by John Javna, Thu Oct 12, 2006 at 01:41:24 PM EDT
We all want to make a difference...and we all can--sometimes doing the most unlikely things. Once you get involved, there's no telling how you can affect the world. Case in point: Mike Stark.
In 2002 Stark, an ex-Marine, was "sitting at home, watching TV like everyone else." He wasn't an activist, but as America prepared for war with Iraq, he decided he had to do something. "I started calling local radio talk shows whenever I had the time," he recalls, "and sharing what I knew about the Iraq situation. I wanted people to be careful--I wanted to remind them that they shouldn't believe everything they heard." He made calls regularly, but didn't tell anyone about his "weird, geeky hobby"--he was too embarrassed. Over the next few years, he added national radio shows to his speed-dial, and did what most progressives only dream of: talked back, literally, to Rightwing radio hosts. Still, he had no idea he was doing anything that people might find impressive or inspiring. Then in 2004 he mentioned his "weird habit" a few times on Daily Kos, and was astonished by bloggers' enthusiastic response. "It just shot up to the recommended list," he says. At the same time, Media Matters noticed that a lot of the calls they were using came from the same source: Stark. "I just called armed with the truth, and forced the hosts to defend their positions," he says. "Things just took off from there."
Gradually Stark's web site, callingallwingnuts.com, became a destination for anyone interested in getting on right-wing call-in shows (Note: Beginning callers can find excellent how-to advice there)--and for the growing number of folks fascinated by his eccentric, homegrown activism. Stark became a hero of sorts. Who else has had the chance (or balls) to ask Newt Gingrich about his pretensions to morality...or ask Nancy Pelosi how she planned to support Lamont? "I love asking politicians questions that they don't want to answer," he says. "And that includes people on my side. As we've found, a lot of people are prone to being lazy or safe. If they're shocked by a question from someone on their side that they don't want to face, it reminds them that they're going to have to be accountable, that they have to work to keep our support." But Stark is surprised people think that what he's doing takes guts. "I'm thinking, how have I exposed myself to any risk here? There's nothing anyone can do to harm me. I'm just willing to confront people who are doing something I think is wrong. Of course, I know a lot of people are afraid of confrontation. But in this case, they've got it backwards...because it's the politicians who should be afraid of us. They're the people who, if they're not careful, will make complete asses out of themselves in their effort to keep their power."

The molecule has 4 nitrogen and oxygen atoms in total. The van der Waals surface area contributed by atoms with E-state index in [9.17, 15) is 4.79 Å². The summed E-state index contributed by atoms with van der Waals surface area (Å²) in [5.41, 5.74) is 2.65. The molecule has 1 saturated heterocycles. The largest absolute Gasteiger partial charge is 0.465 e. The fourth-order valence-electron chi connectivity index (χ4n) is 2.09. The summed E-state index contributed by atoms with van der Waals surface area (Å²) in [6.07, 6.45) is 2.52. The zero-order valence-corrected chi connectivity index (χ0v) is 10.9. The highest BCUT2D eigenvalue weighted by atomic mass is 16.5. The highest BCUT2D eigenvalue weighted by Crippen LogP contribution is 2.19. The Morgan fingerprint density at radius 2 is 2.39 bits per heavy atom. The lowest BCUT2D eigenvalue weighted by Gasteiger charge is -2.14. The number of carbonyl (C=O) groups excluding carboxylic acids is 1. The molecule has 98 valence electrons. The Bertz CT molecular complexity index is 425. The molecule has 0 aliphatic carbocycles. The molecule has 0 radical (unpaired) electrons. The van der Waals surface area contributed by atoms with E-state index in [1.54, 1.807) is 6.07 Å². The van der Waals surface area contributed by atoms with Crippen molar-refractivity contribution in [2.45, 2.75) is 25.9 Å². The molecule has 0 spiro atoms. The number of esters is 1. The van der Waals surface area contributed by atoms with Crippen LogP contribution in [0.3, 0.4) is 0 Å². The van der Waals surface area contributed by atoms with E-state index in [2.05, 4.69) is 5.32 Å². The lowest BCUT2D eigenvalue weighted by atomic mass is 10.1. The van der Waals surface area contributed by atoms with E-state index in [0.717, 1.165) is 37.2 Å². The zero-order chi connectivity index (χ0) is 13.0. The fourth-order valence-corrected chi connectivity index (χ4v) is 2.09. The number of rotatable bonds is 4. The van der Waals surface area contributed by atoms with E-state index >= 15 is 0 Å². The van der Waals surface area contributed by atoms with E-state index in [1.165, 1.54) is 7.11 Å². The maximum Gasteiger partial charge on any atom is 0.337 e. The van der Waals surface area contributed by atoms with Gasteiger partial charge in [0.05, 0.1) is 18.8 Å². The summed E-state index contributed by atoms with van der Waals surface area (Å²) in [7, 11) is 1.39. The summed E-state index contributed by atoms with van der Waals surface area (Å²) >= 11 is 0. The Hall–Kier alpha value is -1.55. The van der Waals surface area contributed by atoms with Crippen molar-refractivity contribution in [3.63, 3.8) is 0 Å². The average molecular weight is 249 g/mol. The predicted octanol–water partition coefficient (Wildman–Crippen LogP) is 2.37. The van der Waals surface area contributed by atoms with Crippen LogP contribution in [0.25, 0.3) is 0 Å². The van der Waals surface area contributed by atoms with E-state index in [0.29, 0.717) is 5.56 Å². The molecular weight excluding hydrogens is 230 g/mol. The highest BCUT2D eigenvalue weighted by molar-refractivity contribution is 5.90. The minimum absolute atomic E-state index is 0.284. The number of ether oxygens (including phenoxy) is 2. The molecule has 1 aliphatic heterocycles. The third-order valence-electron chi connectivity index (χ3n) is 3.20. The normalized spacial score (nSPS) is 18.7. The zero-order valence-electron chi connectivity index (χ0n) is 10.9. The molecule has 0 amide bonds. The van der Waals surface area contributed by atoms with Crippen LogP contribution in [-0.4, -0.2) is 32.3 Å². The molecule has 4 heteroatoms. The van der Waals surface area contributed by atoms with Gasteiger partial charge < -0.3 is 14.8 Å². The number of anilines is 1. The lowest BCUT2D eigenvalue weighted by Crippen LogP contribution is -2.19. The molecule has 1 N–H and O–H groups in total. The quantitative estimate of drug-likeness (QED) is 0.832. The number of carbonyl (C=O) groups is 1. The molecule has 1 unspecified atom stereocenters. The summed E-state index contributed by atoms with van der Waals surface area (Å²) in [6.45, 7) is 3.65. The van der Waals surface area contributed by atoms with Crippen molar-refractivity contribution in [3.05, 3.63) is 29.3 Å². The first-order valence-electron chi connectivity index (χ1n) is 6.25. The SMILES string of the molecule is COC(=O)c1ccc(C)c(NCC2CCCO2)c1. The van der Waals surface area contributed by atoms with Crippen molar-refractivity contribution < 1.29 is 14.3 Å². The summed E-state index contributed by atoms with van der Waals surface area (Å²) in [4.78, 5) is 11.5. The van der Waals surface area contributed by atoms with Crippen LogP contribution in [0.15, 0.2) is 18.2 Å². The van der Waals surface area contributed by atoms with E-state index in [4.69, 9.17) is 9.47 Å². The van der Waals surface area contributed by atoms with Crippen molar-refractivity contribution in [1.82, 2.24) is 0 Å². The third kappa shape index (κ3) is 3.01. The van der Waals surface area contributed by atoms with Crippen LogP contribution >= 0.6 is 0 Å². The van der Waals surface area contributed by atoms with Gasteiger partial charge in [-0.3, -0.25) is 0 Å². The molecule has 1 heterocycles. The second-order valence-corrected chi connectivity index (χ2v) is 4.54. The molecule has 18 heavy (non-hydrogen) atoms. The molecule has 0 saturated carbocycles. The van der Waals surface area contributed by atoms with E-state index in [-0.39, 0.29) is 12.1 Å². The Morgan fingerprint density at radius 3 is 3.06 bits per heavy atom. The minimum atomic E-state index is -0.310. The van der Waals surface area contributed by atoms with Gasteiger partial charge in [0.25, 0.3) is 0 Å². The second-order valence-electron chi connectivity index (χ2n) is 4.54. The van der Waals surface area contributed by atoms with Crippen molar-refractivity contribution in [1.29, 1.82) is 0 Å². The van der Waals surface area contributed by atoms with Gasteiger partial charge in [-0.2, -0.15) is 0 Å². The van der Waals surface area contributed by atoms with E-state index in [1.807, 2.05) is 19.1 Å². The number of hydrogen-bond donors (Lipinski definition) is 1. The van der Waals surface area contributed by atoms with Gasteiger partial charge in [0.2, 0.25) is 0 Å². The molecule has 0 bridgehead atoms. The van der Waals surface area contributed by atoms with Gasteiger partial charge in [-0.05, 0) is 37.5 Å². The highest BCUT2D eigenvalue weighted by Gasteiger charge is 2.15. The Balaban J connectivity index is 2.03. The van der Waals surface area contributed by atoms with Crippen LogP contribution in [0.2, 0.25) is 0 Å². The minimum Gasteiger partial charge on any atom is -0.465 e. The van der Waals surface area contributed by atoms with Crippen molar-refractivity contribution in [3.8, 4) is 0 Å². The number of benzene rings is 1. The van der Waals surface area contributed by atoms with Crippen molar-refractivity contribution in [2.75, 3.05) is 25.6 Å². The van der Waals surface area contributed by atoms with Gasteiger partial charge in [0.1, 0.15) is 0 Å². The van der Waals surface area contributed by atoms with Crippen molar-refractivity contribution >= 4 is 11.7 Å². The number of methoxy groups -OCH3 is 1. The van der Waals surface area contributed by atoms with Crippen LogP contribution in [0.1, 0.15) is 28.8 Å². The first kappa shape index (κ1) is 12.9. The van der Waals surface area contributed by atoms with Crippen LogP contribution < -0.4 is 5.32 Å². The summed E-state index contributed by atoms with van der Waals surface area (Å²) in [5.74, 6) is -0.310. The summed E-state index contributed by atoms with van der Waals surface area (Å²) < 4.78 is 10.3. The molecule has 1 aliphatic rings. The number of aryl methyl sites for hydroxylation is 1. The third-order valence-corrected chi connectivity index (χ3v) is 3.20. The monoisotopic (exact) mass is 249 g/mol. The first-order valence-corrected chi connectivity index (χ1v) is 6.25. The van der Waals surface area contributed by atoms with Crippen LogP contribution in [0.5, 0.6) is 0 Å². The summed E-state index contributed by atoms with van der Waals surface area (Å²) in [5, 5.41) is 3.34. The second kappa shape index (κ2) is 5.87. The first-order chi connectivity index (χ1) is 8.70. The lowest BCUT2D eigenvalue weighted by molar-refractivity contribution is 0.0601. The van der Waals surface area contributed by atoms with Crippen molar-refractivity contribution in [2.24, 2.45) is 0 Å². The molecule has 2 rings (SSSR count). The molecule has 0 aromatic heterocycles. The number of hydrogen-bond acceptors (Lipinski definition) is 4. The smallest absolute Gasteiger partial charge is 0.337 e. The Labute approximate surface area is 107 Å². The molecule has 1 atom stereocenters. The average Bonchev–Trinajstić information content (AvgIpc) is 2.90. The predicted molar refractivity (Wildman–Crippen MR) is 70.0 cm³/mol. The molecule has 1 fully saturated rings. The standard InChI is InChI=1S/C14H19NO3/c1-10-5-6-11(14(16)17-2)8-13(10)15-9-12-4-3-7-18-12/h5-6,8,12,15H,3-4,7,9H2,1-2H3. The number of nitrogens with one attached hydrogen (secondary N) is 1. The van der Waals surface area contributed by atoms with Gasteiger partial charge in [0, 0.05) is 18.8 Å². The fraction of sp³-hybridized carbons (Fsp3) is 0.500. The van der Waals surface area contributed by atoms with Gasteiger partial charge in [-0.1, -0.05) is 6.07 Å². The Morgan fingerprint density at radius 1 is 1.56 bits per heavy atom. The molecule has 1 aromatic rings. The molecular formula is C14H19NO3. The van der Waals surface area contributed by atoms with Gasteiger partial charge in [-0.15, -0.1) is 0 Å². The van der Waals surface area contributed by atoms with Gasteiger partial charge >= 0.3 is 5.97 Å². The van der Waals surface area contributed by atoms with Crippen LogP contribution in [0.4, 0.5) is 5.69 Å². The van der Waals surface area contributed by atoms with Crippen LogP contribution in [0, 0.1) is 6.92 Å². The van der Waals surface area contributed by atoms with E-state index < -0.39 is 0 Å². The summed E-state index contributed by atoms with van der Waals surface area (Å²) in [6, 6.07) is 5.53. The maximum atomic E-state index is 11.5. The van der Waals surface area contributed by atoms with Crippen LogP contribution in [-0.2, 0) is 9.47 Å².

Does activism like Stark's actually affect anything? Well, consider this: If the Dems take the Senate this year, Jim Webb will have to beat George Allen in Virginia. And if Webb beats Allen, it'll be partly because people exposed Allen's racism by asking him--directly--if he'd ever used the word "nigger." Who was the first person to go on record (and tape) doing that? Stark. In August, Stark, now a 38-year-old law student at the University of Virginia, took the day off from classes to go see Allen give a speech to a local chamber of commerce. He paid the $20 fee, and after the speech, "was able to walk up to him, shake his hand and ask if he ever used the 'n-word.' He'd used the word `macaca'--a racial slur--so I wondered what other racial slurs he'd used. I got him on the record saying that he'd never used the word in his life. After that, the larger media got hold of the issue. I have no proof, but I really feel I had a hand in shaping this race. And if what I do has any kind of impact, it's all worth it."
Stark's activism does have a price, though. He's the father of a 14-month-old girl, and "Every time I make a decision on whether to go to Washington, or attend any political event, I'm taking time away from being with my daughter." So why does he do it? "I've had this discussion with my wife a lot," he explains. "These are pretty momentous times, and I think the people who are in charge of things right now are pretty close to just plain evil. We have a responsibility to our country and each other to get involved. I like to think that if I was in Germany in 1939, I'd be hiding Ann Frank in my attic instead of cowering along with everyone else."